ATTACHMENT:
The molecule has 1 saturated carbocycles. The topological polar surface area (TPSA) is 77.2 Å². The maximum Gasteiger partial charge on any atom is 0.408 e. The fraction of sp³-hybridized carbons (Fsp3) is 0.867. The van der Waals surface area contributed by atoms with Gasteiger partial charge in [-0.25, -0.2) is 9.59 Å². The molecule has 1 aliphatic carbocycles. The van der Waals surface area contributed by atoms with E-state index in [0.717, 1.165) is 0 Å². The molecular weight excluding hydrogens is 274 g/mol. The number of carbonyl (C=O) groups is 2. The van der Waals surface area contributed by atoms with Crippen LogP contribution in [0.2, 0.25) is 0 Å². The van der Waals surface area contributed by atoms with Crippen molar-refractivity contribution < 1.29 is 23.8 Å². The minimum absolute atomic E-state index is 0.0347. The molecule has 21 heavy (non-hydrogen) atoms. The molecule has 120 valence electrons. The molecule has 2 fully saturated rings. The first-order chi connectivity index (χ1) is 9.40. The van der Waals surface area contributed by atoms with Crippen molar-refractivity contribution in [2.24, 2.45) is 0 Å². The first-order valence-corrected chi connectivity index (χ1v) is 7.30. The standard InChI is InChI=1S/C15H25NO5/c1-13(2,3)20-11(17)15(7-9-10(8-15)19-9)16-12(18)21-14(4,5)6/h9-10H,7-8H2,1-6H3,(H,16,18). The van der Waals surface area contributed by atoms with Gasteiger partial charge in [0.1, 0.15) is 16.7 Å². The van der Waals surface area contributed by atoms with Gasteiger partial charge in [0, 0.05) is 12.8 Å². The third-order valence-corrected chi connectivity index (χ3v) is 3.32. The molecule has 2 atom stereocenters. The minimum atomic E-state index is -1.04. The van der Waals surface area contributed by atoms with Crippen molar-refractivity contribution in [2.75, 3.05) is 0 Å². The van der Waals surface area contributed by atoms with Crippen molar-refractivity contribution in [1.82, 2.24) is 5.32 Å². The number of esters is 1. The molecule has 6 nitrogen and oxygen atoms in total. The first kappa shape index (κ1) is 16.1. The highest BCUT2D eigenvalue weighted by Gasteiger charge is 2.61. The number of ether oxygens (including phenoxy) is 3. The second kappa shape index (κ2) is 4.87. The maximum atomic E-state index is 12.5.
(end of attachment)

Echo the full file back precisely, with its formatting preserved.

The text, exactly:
The molecule has 1 saturated carbocycles. The topological polar surface area (TPSA) is 77.2 Å². The maximum Gasteiger partial charge on any atom is 0.408 e. The fraction of sp³-hybridized carbons (Fsp3) is 0.867. The van der Waals surface area contributed by atoms with Gasteiger partial charge in [-0.25, -0.2) is 9.59 Å². The molecule has 1 aliphatic carbocycles. The van der Waals surface area contributed by atoms with E-state index in [0.717, 1.165) is 0 Å². The molecular weight excluding hydrogens is 274 g/mol. The number of carbonyl (C=O) groups is 2. The van der Waals surface area contributed by atoms with Crippen LogP contribution in [0.2, 0.25) is 0 Å². The van der Waals surface area contributed by atoms with Crippen molar-refractivity contribution < 1.29 is 23.8 Å². The minimum absolute atomic E-state index is 0.0347. The molecule has 21 heavy (non-hydrogen) atoms. The molecule has 120 valence electrons. The molecule has 2 fully saturated rings. The first-order chi connectivity index (χ1) is 9.40. The van der Waals surface area contributed by atoms with Crippen molar-refractivity contribution in [2.24, 2.45) is 0 Å². The first-order valence-corrected chi connectivity index (χ1v) is 7.30. The standard InChI is InChI=1S/C15H25NO5/c1-13(2,3)20-11(17)15(7-9-10(8-15)19-9)16-12(18)21-14(4,5)6/h9-10H,7-8H2,1-6H3,(H,16,18). The van der Waals surface area contributed by atoms with Gasteiger partial charge in [0.1, 0.15) is 16.7 Å². The van der Waals surface area contributed by atoms with Gasteiger partial charge in [0, 0.05) is 12.8 Å². The third-order valence-corrected chi connectivity index (χ3v) is 3.32. The molecule has 2 atom stereocenters. The minimum atomic E-state index is -1.04. The van der Waals surface area contributed by atoms with Crippen molar-refractivity contribution in [2.75, 3.05) is 0 Å². The van der Waals surface area contributed by atoms with Crippen molar-refractivity contribution in [1.82, 2.24) is 5.32 Å². The number of esters is 1. The molecule has 6 nitrogen and oxygen atoms in total. The first kappa shape index (κ1) is 16.1. The highest BCUT2D eigenvalue weighted by Gasteiger charge is 2.61. The number of ether oxygens (including phenoxy) is 3. The second kappa shape index (κ2) is 4.87. The maximum atomic E-state index is 12.5.